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Although we learn from a very young age what a plant’s basic needs are to survive, these facts are completely lost as we grow older. We tend to forget the inner workings of our plants, and this can result in worse care, especially when we start treating all of our plants exactly the same. All plants require the basics, but each plant is unique and reacts differently to the environment.
The basic needs of any plant are; light, air, water, and nutrients (LAWN) and then space + temperature. A plant can only survive when all of these elements are in perfect balance, if they’re not, some aspect of the plant will suffer and could even potentially die if we’re not careful.
So, let’s take a look at all these elements and how they internally affect our plants
What Do Plants Need to Survive (And Thrive)?
For plants, the importance of light is not the heat of the sun, but rather the energy the sun gives off. Like how we absorb Vitamin D from the sun’s rays, plants absorb that very energy to make glucose, a sugar in the leave which enables the plant to grow stronger and faster. This also sets into motion the process of photosynthesis, a process in which the plant uses sunlight to help make nutrients for itself.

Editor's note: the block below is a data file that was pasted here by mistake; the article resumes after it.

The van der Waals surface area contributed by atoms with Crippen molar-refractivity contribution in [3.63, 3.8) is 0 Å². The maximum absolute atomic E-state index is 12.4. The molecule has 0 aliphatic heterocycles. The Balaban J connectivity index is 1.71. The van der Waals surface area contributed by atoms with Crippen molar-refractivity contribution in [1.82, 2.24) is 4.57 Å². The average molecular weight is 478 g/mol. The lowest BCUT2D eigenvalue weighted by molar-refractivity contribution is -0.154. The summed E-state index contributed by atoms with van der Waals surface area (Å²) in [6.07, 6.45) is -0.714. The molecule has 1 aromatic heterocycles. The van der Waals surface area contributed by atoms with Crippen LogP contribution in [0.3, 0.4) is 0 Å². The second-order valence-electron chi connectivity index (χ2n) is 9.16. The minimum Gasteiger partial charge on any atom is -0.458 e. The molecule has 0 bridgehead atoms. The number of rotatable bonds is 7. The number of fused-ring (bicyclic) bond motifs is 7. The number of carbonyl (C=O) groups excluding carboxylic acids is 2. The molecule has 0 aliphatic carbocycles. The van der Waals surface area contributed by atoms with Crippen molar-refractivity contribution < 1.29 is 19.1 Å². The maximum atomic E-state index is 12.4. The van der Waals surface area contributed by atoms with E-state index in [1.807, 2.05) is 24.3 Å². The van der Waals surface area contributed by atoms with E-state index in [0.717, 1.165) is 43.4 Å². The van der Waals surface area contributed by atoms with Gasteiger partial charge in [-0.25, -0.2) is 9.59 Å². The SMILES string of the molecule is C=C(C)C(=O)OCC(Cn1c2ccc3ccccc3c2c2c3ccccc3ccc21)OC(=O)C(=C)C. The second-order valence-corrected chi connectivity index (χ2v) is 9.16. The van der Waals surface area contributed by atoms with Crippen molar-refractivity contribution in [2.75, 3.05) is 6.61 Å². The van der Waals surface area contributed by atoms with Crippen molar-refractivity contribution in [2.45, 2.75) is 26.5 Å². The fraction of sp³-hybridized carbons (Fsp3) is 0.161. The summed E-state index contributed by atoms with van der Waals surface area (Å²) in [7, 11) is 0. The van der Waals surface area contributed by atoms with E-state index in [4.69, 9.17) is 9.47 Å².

Good sunlight is absolutely essential for a plant. Although it might be able to recover from poor nutrients or bad air, a plant without sunlight will die pretty quickly.
Too little sun: The plant will wither and grow much more slowly. And it won’t be as strong to protect itself from pests and parasites.
Too much sun: Your plant will also wither, but will instead begin to dry out. Although most plants need some sunlight, other plants can survive on much more or far less depending on the species. A cactus species, for example, will function easily in a dry humid hot sun, whereas something like the Bromeliad, will instead require indirect sun and a wetter climate.
We often take air for granted, but plants are absolutely dependant on air for survival. Like all living things on earth, plants need oxygen to survive, without it, they will simply shrivel up and die. They have a sort of respiratory system, but unlike our own, their system actually cleans out the air.
Yes, although plants actually create oxygen for us to breathe by absorbing the carbon dioxide, they also use small amounts of oxygen to stay alive. Some plants are even called ‘air cleaners’ so good are they in purifying the air.
When plants are in shady spots, they will actually absorb more oxygen than normal to compensate for the loss of the sun. Also, a plant’s root system will also absorb oxygen in the soil. This is why it’s so important to have soil with good drainage and which isn’t tightly compacted.